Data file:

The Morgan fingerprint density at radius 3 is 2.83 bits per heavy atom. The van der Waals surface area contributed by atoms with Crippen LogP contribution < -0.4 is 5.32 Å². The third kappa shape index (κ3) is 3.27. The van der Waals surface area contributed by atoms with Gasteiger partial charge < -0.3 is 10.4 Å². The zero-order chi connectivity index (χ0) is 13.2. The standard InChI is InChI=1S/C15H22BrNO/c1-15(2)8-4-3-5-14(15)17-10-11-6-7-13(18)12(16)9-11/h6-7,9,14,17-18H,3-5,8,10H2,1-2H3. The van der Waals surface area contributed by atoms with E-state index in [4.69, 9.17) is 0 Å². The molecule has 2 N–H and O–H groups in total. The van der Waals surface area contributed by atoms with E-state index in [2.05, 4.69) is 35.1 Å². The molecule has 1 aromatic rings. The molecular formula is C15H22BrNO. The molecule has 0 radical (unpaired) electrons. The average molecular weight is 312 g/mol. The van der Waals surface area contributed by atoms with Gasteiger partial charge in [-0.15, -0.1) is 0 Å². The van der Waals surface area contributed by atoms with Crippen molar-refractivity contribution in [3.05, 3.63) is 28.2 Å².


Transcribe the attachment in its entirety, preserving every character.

The Morgan fingerprint density at radius 3 is 2.83 bits per heavy atom. The van der Waals surface area contributed by atoms with Crippen LogP contribution < -0.4 is 5.32 Å². The third kappa shape index (κ3) is 3.27. The van der Waals surface area contributed by atoms with Gasteiger partial charge < -0.3 is 10.4 Å². The zero-order chi connectivity index (χ0) is 13.2. The standard InChI is InChI=1S/C15H22BrNO/c1-15(2)8-4-3-5-14(15)17-10-11-6-7-13(18)12(16)9-11/h6-7,9,14,17-18H,3-5,8,10H2,1-2H3. The van der Waals surface area contributed by atoms with E-state index in [4.69, 9.17) is 0 Å². The molecule has 2 N–H and O–H groups in total. The van der Waals surface area contributed by atoms with E-state index in [2.05, 4.69) is 35.1 Å². The molecule has 1 aromatic rings. The molecular formula is C15H22BrNO. The molecule has 0 radical (unpaired) electrons. The average molecular weight is 312 g/mol. The van der Waals surface area contributed by atoms with Gasteiger partial charge in [-0.15, -0.1) is 0 Å². The van der Waals surface area contributed by atoms with Crippen molar-refractivity contribution in [3.05, 3.63) is 28.2 Å².